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A friend of mine saw a gun at the store that was labeled as the "most quiet gun". Is this correct English or is it more correct to say, the "quietest gun"?

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Short Answer: "quietest" sounds better to me, but both are grammatically correct

Long Answer: For comparatives and superlative(-er and -est, respectively) forms of words, alwaysuse "most" for words with words for three or more syllables. For words with one syllable, always use "-est." Two syllable words can vary, some with only one correct comparative/superlative and some where both are acceptable. Quiet is a word where both forms are acceptable.

Source: http://www.oxforddictionaries.com/us/words/forming-comparative-and-superlative-adjectives-american

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    That’s not the unlikeliest rule I’ve ever read, but it’s still not quiet correct. – tchrist Dec 7 '13 at 23:35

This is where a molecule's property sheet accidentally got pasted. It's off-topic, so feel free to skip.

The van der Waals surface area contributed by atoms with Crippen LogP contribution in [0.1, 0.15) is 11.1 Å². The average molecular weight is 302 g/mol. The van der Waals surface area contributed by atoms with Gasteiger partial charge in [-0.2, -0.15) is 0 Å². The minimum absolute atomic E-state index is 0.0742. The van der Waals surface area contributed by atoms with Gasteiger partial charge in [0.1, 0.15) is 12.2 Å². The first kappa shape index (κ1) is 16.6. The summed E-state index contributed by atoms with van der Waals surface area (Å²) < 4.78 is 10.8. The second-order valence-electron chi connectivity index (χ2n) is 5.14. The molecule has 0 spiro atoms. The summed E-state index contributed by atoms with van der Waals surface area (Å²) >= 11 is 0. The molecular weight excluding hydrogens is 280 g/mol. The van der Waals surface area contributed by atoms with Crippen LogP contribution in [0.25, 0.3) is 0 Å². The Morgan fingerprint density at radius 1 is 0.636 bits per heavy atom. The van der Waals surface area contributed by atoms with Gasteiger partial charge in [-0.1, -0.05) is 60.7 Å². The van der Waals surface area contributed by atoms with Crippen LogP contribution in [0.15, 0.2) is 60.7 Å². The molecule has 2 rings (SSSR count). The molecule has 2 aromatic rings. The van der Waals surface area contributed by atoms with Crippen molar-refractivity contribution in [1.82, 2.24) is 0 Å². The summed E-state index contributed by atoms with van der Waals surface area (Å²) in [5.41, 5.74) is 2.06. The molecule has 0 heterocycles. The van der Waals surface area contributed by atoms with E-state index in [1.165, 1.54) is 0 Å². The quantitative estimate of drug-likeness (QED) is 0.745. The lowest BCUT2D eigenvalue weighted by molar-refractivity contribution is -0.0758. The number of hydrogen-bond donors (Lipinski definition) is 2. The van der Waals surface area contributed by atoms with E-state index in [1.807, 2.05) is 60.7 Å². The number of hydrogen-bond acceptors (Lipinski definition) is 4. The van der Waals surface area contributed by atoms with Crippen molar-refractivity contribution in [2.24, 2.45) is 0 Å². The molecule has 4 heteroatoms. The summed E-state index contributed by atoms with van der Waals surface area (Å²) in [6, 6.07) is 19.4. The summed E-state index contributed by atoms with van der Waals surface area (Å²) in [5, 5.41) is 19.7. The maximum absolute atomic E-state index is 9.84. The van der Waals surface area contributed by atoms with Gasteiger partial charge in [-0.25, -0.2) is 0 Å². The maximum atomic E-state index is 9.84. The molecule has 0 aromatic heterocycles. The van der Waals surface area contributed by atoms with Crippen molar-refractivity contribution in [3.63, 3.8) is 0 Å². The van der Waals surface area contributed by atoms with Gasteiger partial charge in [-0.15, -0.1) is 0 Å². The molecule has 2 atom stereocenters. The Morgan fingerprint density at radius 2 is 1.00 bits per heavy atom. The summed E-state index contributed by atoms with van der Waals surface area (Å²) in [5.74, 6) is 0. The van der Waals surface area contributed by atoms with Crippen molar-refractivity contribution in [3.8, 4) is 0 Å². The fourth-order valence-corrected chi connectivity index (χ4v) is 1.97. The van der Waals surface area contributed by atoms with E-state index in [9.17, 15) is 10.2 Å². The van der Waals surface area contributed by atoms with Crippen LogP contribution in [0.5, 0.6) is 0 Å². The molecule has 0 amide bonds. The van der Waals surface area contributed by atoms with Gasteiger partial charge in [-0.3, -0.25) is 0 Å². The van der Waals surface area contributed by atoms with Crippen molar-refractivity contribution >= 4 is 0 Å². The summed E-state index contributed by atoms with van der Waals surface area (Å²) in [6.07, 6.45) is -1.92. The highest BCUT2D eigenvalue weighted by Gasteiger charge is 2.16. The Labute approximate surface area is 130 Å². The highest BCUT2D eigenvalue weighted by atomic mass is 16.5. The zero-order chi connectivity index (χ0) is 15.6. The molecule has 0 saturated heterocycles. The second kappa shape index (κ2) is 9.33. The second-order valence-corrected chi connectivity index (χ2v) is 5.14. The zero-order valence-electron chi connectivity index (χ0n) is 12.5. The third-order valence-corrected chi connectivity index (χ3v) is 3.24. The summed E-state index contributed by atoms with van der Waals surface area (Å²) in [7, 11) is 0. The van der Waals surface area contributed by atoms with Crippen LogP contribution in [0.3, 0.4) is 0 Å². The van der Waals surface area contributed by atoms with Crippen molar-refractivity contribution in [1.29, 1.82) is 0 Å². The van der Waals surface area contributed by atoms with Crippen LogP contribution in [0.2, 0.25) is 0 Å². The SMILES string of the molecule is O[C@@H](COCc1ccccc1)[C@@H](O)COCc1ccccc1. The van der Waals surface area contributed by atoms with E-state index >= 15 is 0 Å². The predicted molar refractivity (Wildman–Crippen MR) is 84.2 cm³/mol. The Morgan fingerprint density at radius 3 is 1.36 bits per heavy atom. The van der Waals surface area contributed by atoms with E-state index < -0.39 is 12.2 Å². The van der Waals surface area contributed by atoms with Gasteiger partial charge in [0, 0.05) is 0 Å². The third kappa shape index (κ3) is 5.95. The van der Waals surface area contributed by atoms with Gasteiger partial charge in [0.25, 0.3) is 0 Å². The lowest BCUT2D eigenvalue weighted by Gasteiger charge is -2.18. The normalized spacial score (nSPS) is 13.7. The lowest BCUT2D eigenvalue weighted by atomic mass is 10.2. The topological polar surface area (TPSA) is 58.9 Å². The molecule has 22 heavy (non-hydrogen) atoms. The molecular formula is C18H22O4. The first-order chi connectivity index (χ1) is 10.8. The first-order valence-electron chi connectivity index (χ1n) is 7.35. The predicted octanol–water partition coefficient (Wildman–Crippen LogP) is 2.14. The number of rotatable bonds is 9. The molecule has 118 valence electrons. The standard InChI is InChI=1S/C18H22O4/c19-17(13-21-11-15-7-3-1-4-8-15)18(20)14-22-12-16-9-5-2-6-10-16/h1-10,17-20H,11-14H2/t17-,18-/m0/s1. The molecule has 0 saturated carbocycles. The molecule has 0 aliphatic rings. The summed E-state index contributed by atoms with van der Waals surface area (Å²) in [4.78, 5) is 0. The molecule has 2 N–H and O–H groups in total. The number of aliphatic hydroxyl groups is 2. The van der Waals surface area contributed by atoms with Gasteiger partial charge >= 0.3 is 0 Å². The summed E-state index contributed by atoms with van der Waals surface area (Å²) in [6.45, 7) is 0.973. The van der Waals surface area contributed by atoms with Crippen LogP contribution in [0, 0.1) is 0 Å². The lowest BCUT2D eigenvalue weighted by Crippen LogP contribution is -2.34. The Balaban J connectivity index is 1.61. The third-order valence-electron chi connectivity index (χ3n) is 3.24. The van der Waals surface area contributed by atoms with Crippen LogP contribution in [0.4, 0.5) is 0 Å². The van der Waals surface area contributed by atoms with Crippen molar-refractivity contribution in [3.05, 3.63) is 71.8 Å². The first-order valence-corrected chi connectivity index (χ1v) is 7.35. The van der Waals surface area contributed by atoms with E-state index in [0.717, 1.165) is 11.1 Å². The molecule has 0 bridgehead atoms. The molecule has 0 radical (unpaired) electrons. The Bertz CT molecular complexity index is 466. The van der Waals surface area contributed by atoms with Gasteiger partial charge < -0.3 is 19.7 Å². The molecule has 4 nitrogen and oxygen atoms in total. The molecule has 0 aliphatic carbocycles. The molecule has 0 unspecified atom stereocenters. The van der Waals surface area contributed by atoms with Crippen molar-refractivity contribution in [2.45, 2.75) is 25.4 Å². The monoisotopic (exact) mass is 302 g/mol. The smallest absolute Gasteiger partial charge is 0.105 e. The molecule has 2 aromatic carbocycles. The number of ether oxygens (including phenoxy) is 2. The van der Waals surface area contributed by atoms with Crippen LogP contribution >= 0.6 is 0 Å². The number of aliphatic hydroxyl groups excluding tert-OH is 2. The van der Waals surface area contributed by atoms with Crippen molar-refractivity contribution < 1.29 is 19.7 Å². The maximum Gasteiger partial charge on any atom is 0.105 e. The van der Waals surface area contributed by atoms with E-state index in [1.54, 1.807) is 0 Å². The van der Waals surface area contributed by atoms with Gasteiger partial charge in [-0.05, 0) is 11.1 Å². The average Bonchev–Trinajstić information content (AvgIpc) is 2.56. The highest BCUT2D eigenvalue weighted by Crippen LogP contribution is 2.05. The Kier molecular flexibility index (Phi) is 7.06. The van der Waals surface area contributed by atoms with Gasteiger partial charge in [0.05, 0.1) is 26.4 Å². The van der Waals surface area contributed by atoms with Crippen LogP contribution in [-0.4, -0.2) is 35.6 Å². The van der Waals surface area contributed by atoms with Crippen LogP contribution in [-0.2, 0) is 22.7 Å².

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    Your source doesn't back up your assertion. – Edwin Ashworth Dec 30 '15 at 15:02
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    @EdwinAshworth They must have changed it on me since I posted my answer. I've updated the link. Thanks for letting me know. – FracturedRetina Dec 30 '15 at 15:08
  • Thank you. Always be careful when using Oxford comics. – Edwin Ashworth Dec 30 '15 at 15:38
  • typo: alwaysuse there should be a space – Mari-Lou A Dec 30 '15 at 17:46
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Since quiet is a two-syllable adjetive, the rule-of-thumb would make more quiet and most quiet the expected comparative forms; however, quietest and quieter are six-times more common (or, as many would say, "commoner." Both forms are correct, but the single-word construction is what the American ear expects to hear.

  • “The funnier the post, the tireder I get.” – tchrist Dec 8 '13 at 0:33

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